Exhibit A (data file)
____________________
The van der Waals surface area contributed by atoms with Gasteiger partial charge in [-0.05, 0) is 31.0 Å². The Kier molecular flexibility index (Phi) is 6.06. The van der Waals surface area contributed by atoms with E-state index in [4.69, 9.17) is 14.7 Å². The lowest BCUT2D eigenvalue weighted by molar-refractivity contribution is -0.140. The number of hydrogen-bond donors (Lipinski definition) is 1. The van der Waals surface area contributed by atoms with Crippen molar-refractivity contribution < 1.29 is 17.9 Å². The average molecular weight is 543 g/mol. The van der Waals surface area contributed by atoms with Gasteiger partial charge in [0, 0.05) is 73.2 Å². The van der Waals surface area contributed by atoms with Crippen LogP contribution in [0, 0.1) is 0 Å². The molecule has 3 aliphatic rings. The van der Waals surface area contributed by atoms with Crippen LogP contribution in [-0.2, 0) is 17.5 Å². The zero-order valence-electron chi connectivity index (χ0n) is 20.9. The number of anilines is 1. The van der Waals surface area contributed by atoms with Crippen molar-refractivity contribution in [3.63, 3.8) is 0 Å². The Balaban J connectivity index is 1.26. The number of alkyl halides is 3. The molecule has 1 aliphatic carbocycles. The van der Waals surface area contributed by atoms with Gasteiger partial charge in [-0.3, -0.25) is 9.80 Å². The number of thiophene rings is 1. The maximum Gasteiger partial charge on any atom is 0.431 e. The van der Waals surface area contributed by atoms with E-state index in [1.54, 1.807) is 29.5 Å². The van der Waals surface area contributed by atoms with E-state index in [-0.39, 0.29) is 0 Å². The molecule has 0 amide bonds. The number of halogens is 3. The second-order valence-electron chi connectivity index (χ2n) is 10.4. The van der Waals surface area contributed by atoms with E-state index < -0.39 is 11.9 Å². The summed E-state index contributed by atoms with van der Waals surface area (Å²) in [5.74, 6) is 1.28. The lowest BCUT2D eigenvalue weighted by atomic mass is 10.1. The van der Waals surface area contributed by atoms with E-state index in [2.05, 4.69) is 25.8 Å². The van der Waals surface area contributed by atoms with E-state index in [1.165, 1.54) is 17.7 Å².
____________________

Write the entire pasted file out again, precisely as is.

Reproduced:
The van der Waals surface area contributed by atoms with Gasteiger partial charge in [-0.05, 0) is 31.0 Å². The Kier molecular flexibility index (Phi) is 6.06. The van der Waals surface area contributed by atoms with E-state index in [4.69, 9.17) is 14.7 Å². The lowest BCUT2D eigenvalue weighted by molar-refractivity contribution is -0.140. The number of hydrogen-bond donors (Lipinski definition) is 1. The van der Waals surface area contributed by atoms with Crippen molar-refractivity contribution < 1.29 is 17.9 Å². The average molecular weight is 543 g/mol. The van der Waals surface area contributed by atoms with Gasteiger partial charge in [0, 0.05) is 73.2 Å². The van der Waals surface area contributed by atoms with Crippen LogP contribution in [0, 0.1) is 0 Å². The molecule has 3 aliphatic rings. The van der Waals surface area contributed by atoms with Crippen LogP contribution in [-0.2, 0) is 17.5 Å². The zero-order valence-electron chi connectivity index (χ0n) is 20.9. The number of anilines is 1. The van der Waals surface area contributed by atoms with Crippen molar-refractivity contribution in [3.63, 3.8) is 0 Å². The Balaban J connectivity index is 1.26. The number of alkyl halides is 3. The molecule has 1 aliphatic carbocycles. The van der Waals surface area contributed by atoms with Gasteiger partial charge in [-0.3, -0.25) is 9.80 Å². The number of thiophene rings is 1. The maximum Gasteiger partial charge on any atom is 0.431 e. The van der Waals surface area contributed by atoms with E-state index in [1.54, 1.807) is 29.5 Å². The van der Waals surface area contributed by atoms with E-state index in [-0.39, 0.29) is 0 Å². The molecule has 0 amide bonds. The number of halogens is 3. The second-order valence-electron chi connectivity index (χ2n) is 10.4. The van der Waals surface area contributed by atoms with E-state index < -0.39 is 11.9 Å². The summed E-state index contributed by atoms with van der Waals surface area (Å²) in [5.74, 6) is 1.28. The lowest BCUT2D eigenvalue weighted by atomic mass is 10.1. The van der Waals surface area contributed by atoms with E-state index in [2.05, 4.69) is 25.8 Å². The van der Waals surface area contributed by atoms with E-state index in [1.165, 1.54) is 17.7 Å².